• Availability

    • References

    • Never include health, marital status, salary requirements

Resumes – Content

Resumes guidelines

  • Must be FREE from typos

  • Must be truthful

  • Must be no longer than one or two pages in most cases

  • Proofread, revise, revise, proofread, revise, revise, revise, then send.

Resumes - Guidelines

Curriculum vitae
Curriculum Vitae

Content and Guidelines

Curriculum vitae purpose

Curriculum Vitae - Purpose

Curriculum vitae outline

  • Contact Info research, etc.)

  • Education

  • Awards & Honors

  • Employment History

  • Teaching Experience

  • Publications

  • Presentations (Papers/Posters)

  • Professional Affiliations (optional)

  • Community Service

  • Order varies, depending on job and experiences

Curriculum Vitae - Outline

Cv content 1 of 2

  • Contact Info research, etc.)

  • Education: include degrees, thesis/dissertation topics, and dates awarded in reverse chronological order

  • Awards & Honors

    • Research Grants, Special recognitions, Patents, etc. (keep at top if many)

CV – Content (1 of 2)

Cv content 2 of 2

  • Employment History research, etc.)

    • Professional work locations and experiences

  • Teaching (Courses Taught)

    • Complete listing of courses taught in professional experience (often separated into undergraduate and graduate)

  • Publications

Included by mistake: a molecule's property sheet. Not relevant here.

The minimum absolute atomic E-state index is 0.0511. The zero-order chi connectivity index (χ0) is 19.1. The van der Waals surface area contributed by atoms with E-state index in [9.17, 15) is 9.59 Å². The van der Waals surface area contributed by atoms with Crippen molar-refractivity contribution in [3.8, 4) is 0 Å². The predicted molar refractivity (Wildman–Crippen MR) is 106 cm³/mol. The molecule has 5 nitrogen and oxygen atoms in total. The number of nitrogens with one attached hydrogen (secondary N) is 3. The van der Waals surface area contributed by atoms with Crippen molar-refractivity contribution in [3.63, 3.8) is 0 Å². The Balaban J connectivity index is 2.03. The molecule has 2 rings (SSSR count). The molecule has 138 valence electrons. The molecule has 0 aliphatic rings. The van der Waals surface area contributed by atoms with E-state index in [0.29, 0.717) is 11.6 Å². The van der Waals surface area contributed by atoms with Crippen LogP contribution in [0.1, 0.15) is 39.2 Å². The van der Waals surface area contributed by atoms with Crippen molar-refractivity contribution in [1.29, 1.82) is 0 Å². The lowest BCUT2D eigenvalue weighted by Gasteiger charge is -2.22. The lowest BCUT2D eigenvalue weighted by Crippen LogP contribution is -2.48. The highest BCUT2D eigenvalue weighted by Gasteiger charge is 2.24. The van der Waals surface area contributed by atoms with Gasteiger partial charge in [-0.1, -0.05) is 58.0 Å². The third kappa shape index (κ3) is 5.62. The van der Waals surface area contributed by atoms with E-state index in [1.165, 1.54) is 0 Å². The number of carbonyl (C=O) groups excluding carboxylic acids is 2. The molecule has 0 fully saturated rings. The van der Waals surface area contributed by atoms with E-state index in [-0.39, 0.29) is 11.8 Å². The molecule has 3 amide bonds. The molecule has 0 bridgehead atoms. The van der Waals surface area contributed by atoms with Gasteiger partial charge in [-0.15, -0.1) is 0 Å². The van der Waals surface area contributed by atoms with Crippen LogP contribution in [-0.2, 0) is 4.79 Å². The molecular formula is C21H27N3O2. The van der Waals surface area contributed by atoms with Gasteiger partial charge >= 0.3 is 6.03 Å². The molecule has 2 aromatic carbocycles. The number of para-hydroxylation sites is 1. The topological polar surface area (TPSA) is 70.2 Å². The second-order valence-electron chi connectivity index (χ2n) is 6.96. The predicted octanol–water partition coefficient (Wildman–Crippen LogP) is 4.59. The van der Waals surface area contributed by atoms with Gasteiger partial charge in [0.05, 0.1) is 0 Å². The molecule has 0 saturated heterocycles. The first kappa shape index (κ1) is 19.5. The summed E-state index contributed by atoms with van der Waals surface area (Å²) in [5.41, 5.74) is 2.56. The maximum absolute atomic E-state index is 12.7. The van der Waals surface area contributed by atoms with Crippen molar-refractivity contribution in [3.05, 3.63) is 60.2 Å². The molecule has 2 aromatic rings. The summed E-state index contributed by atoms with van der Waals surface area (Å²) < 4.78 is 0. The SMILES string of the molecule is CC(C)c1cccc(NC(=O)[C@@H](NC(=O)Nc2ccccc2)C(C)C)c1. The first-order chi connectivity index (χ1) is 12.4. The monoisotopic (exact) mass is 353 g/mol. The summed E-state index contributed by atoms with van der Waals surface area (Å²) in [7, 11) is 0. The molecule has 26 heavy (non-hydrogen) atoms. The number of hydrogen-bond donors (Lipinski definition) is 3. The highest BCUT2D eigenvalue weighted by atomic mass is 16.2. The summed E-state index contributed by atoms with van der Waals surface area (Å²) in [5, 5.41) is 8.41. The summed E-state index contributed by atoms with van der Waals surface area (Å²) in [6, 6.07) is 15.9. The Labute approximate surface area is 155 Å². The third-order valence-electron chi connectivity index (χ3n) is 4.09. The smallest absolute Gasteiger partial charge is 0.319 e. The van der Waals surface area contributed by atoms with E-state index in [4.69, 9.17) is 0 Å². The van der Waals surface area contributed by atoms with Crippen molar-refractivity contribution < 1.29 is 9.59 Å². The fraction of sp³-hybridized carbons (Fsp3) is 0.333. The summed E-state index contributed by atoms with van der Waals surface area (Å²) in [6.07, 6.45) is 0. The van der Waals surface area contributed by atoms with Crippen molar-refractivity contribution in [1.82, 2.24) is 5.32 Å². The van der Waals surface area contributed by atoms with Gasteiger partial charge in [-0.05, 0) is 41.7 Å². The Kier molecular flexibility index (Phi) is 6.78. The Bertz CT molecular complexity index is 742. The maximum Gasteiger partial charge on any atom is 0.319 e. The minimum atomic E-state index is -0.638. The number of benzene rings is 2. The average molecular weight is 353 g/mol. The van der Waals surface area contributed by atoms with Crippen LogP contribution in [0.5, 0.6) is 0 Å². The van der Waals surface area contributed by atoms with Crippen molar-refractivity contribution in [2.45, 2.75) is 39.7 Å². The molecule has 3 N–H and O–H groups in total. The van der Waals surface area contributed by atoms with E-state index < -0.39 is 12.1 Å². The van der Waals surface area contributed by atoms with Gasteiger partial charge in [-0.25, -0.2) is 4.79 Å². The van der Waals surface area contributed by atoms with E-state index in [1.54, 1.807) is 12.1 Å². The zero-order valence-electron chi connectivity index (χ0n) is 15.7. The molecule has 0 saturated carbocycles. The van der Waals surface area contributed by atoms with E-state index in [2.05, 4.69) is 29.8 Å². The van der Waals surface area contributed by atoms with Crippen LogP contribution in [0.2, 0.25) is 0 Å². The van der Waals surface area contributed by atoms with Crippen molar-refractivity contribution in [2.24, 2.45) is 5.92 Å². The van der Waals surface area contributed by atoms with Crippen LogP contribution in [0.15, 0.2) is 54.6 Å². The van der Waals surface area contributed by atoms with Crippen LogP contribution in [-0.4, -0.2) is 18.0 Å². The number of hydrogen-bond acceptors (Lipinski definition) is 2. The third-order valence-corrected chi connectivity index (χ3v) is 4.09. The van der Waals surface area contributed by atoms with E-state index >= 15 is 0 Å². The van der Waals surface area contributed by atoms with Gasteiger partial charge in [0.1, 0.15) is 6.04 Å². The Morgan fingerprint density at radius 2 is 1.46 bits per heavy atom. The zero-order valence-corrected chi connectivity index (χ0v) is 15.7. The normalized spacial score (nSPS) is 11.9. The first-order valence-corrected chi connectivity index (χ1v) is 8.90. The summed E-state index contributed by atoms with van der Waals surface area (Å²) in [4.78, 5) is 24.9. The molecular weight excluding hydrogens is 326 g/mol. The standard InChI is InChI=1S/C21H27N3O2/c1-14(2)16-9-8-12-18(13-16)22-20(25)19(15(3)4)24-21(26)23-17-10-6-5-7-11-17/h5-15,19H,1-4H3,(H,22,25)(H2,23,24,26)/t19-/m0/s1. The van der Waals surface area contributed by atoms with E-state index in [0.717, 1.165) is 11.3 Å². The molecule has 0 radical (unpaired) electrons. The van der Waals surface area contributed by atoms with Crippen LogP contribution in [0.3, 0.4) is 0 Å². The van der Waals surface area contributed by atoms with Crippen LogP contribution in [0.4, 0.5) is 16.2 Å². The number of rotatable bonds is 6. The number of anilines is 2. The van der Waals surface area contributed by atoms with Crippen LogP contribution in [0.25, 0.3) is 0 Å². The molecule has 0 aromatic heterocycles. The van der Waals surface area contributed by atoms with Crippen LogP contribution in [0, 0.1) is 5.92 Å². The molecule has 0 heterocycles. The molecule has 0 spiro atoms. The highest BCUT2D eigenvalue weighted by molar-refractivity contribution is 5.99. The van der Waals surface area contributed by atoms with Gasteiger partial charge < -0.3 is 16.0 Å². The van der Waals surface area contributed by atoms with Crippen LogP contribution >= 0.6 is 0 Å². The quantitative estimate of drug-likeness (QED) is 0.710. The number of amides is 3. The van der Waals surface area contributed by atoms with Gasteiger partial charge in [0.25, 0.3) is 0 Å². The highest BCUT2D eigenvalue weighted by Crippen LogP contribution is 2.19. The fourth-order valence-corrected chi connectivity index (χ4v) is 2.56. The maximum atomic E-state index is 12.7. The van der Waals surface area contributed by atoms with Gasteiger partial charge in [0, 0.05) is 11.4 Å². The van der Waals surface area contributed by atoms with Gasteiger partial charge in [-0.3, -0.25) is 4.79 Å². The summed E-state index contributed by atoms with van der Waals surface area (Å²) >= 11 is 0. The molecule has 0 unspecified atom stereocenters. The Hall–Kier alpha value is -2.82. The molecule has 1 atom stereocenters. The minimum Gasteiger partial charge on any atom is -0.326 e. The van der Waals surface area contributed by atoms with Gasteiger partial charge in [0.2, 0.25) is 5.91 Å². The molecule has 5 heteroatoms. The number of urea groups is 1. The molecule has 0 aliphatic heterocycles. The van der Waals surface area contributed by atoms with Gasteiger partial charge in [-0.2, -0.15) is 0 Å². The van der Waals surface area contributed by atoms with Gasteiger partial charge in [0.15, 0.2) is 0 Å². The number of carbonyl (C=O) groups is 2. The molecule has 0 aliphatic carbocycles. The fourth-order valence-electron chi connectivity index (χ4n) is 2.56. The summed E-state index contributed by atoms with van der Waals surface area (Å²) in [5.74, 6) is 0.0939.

• Complete listing

  • Presentations

    • Complete listing

  • Professional Associations (include positions held)

  • Community Service

CV – Content (2 of 2)

Ub career center

  • Located in the Student Center, 3 research, etc.)rd Floor

    • Career Advisors

    • Interview Training/tips

    • Mock Interviews

    • Career Fairs

    • Job Search

    • Resume/Cover Letter Tips and Reviews

    • Workshops/Skill Building


UB Career Center

Finding a job

  • Be aware of what a job/career requires. research, etc.)

    • Experience

    • Degrees/Certifications

    • General knowledge

  • Look for jobs of interest and see what employers are looking for in candidates.

    • Is there anything you can be doing now to prepare? (i.e. specific coursework)

  • Know how long the hiring process takes.

    • Government jobs that require clearances can take up to a year to complete the hiring process.

    • Can you apply with a company/organization before graduation so you are not scrambling later?

Finding a Job

Professional memberships

  • There are advantages to joining professional groups as a student.

    • Discounts on journals and free trade magazines

    • Discounts on conference registration

  • Some Professional Psychology Orgs to look at:

    • American Psychological Association

    • Society for Industrial Organizational Psychology

    • Eastern Psychological Association

    • Association for Psychological Sciences

Professional Memberships


  • Professional Psychology Conventions/Conferences: student.

    • APA = August 12-15, 2010; San Diego, CA

    • EPA = March 10-13, 2011; Cambridge, MA

    • SIOP = April 8-10, 2010; Atlanta, GA

    • APS = May 27-30, 2010; Boston, MA

  • Go to Psi Chi sponsored events

  • Go to UB sponsored events

  • Go to open events at other local universities (Speakers, career fairs, etc.)



  • Presentations of research and current issues student.

  • Workshop/Training opportunities

  • Speakers (typically experts in the field/key researchers)

  • Panel Discussions

  • Networking

  • Vendors/Publishers

  • Student Research/Presentations



  • Test the water before you dive in. student.

  • Many internships are unpaid; however:

    • You gain experience